August 09, 2013


A real stinker from the writer-director of District 9, Neill Blomkamp. In that film, aliens and humans co-habitated in a dystopian futuristic Earth. In Elysium, the world is just as dystopian and just as cruddy: decimated (presumably) by nuclear war and ravaged by disease and overpopulation (as contradictory as that may sound), the humans co-habitate with computers, which in some cases have become a part of their own bodies. The wealthy have long since gotten the hell off of Earth, retreating to a man-made outer-space habitat called Elysium (borrowing its name from Greek mythology, the heaven for the people who had connections), where they sip cocktails and swim in their own private pools, and are instantly healed of any ailment by sliding into a glass scanning device called a Medbank. (The film relies on some clumsy captions to set up this story rather than tell it to us visually.)

The people of earth are drab and haggard looking, while the residents of Elysium look like Harvard Business School alums at a business casual brunch. Jodie Foster plays the defense secretary--for our purposes she's sort of the head of Elysium--adorned in smart pantsuits and dresses, and she's like the corrupt politician who's slightly more corrupt than everyone else around her. Foster employs a semi-British accent to sound evil in a sophisticated, calm way. If she's not careful, she may become our next Katharine Hepburn: overpraised and overloaded with awards just for showing up in a film. Here she does lend the film a kind of sickly charm, but her coy vindictiveness is lost in a movie that is ever so carefully contrived.

You can feel the plot connections sliding into place before they happen: every relationship, every bad line that's infused with a kind of self-conscious would-be lyricism. Matt Damon, who plays Max, the main character, keeps having flashbacks of his friendship with Frey (Alice Braga), a friendship that apparently dissolved over time but that is semi-rekindled as he attempts his journey to Elysium. He's been exposed to an extreme--and soon-to-be-fatal--level of radiation at work, so his only chance of survival is one of Elysium's coveted Medbanks. But Frey, now a nurse, wants him to take her young daughter with him because she's dying of leukemia.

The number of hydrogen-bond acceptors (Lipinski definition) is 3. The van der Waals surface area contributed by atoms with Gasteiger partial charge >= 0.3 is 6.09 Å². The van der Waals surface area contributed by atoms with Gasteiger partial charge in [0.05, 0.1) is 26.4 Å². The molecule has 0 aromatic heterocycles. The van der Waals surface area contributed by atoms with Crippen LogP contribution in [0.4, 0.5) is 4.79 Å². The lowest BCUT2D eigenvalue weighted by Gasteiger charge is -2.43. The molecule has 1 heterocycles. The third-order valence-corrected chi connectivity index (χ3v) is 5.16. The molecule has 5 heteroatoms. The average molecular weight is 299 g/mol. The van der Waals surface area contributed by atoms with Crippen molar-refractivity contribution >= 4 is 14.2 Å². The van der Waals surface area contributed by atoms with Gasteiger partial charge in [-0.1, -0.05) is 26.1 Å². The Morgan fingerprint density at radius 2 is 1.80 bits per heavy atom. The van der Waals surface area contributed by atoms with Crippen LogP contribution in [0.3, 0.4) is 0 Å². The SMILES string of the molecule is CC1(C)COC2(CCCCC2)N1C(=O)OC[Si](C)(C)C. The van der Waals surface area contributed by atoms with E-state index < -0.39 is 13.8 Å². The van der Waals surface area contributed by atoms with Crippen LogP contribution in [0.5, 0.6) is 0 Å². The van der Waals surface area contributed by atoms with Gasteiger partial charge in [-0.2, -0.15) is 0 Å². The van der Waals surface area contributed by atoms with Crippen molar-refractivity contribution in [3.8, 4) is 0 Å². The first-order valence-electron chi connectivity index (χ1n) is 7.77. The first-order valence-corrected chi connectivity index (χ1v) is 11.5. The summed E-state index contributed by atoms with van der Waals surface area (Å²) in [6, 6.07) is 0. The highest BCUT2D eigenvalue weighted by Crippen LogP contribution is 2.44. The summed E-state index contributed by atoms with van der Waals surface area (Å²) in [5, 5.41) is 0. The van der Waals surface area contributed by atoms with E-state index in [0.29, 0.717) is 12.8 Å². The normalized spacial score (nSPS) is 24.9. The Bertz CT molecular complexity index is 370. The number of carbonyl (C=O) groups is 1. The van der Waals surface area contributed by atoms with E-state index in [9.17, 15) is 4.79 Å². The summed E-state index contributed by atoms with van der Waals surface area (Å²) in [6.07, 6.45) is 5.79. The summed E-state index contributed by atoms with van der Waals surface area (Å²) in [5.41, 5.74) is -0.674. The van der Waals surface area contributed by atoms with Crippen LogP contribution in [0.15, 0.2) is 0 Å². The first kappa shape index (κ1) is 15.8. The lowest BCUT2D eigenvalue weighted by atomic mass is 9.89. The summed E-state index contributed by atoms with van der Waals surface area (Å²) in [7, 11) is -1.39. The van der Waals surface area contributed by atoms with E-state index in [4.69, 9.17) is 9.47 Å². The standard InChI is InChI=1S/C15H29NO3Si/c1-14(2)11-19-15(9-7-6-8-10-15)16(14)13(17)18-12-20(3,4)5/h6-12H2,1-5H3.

The whole time I was criticizing the movie because its protagonist seemed bent on such a self-centered mission, Neill Blomkamp was waiting with a dying kid to make it all right: she's there to make his mission selfless and human and poignant. When our hero is facing possible death, he tells her mother, "tell your daughter I liked her hippo story." Earlier, when the little girl told told him said story, he wasn't interested in talking to her. He couldn't save her, and he didn't want to get involved. But you see, Blomkamp put that scene in there for later use: he could rely on it to pull at our heart strings in the eleventh hour.

Those of you who like grim dystopian stories will probably find Elysium to be your cup of tea. It certainly grabs at a lot of ideas, such as the coming computer takeover, and the possibility that we might make our world unlivable. But there's very little in Elysium to give you hope or pride in our kind. They're either rogue criminals or bland preppies hoarding all the health cards. Elysium is a sci-fi thriller for those who think this is the only kind of story worth telling. And when it comes to a sense of story, why bother with anything original? The usual will do. This is the kind of pre-packaged movie that makes you feel the studio system is either full of contempt for its audience or full of apathy. Possibly it's both.

With Sharlto Copley, Diego Luna, Wagner Moura, and William Fichtner. 110 min. ½

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